Some manufactured dog diets include excessive amounts of fluoride that are as much as 2.5 times higher than “safe” levels, according to independent research, including those conducted by the Environmental Working Group (EWG). The EWG analysis highlights the connection between fluoride and neurotoxicity, hormone disturbance, and bone cancer.
Most of the fluoride in pet food comes from:
- Chicken byproduct meal
- Poultry byproduct meal
- Meat meal
- Meat and bone meal
- Animal digest
- Chicken meal
If you feed a commercial dog food, look for these substances on the label and steer clear of them. But bear in mind that during processing, fluoridated water is also added to the product. And, if it doesn’t state it’s included, contact the manufacturer to ask directly to be on the safe side. Most kibble products have ingredients in the food that aren’t labeled.
Risks Of Fluoride Toxicity
One of the main risks of too much fluoride is a disease called skeletal fluorosis.
A buildup of fluoride in the body results in the painful, incapacitating condition known as skeletal fluorosis. Due to the symptoms’ resemblance to those of other diseases, this illness is frequently misdiagnosed, especially in its latter stages.
The cumulative effects of fluoride make it simple to confuse the symptoms of fluorosis with those of arthritis. X-rays only display the disease’s later phases and completely omit its earlier ones. Stiffness and sore joints are early fluorosis symptoms that might be mistaken for your dog’s normal aging process or a mild case of arthritis. More advanced stages of the disease can also be misdiagnosed as conditions like spondylosis or renal osteodystrophy.
Although it is often believed that skeletal fluorosis is not a problem in North America, early onset is likely common and frequently misdiagnosed or entirely ignored.
More Risks Due to Fluoride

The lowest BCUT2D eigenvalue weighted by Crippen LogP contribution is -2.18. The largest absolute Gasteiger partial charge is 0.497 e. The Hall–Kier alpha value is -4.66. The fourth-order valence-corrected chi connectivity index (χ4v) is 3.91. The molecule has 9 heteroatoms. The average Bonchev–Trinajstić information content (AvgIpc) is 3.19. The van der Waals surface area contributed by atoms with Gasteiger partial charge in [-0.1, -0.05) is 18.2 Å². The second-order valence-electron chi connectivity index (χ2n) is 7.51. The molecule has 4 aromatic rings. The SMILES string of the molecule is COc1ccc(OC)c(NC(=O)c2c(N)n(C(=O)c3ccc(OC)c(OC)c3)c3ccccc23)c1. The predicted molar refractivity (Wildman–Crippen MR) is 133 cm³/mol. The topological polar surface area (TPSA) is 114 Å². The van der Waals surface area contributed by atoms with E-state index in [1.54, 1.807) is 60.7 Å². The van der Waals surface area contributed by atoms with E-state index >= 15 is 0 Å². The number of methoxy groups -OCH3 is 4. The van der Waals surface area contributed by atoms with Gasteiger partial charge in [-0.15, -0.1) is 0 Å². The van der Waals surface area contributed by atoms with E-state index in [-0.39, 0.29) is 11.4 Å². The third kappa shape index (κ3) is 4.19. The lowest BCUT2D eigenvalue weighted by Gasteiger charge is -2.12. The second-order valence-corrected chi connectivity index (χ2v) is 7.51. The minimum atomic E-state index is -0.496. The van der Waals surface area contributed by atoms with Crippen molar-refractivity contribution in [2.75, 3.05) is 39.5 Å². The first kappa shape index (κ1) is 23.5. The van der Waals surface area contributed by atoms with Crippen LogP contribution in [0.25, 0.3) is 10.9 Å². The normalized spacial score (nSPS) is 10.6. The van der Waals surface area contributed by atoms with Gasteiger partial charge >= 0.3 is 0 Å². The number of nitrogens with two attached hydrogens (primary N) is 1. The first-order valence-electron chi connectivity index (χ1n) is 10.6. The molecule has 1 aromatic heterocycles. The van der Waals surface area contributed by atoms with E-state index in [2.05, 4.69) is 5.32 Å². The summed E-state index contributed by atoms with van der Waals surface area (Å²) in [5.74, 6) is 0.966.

Ironically, fluoride and dental disease are related in new studies. In other words, the agent used to stop tooth decay is also harming teeth in other ways. For example, fluoride can also contain:
- Weak bones
- Bone loss
- Bone cancer (especially osteosarcoma)
And research also shows that fluoride can affect kidney and endocrine health resulting in kidney disease and hypothyroidism. GI upset has also been linked to fluoride. The damage from excessive fluoride is cumulative and for the most part, irreversible. So, it’s important to learn about it now.
Avoid Fluoride For Dogs
While certain symptoms can be managed, it is always best to limit your dog’s exposure to fluoride.
- Don’t feed commercial kibble. If you do, make sure it doesn’t contain ingredients like chicken byproduct meal, chicken meal or other meat meals, or bone meal.
- If you feed your dog a raw diet, buy the best ingredients you can afford. Try to get free-range meats, and buy organic fruits and vegetables.
- Check to see if the water from your well or municipal water supply contains fluoride. Give your dog filtered water to drink if it does; however, many filters, including those sold under the Brita brand, do not remove fluoride. Fluoride may be removed by the majority of reverse osmosis filters, though.
- Fluoride may also be present in certain bottled water, although the FDA does not require manufacturers to report this on the label. Thus, contacting the manufacturer is the only method to learn more.
How To Detox Fluoride From Your Dog
Here are some ways to help remove fluoride from your dog’s body.
Feed Your Dog Kelp
Adding kelp to your dog’s diet is a smart option because iodine can aid in the detoxification of fluoride buildup. Be sure the kelp you purchase is from a trustworthy supplier that checks it for purity. Because their waters are less polluted, kelp obtained from Nova Scotia, Iceland, and New Zealand is typically regarded as the best.
The capacity of chlorella to bind toxins and aid in their elimination from the body is well documented. For small dogs, start out cautiously and work your way up to 1 gram every day, and up to 3 grams for larger dogs.
Other herbs that may help remove fluoride include:
Even though it’s practically difficult to avoid fluoride, your dog may benefit from these nutrients by detoxifying and protecting him from fluoride-related illnesses.
Fluoride Poisoning in Animals – Toxicology – Merck Veterinary Manual
Evaluation of optimal water fluoridation on the incidence and skeletal distribution of naturally arising osteosarcoma in pet dogs
Dog Food Comparison Shows High Fluoride Levels | EWG
Neurobehavioural effects of developmental toxicity – The Lancet Neurology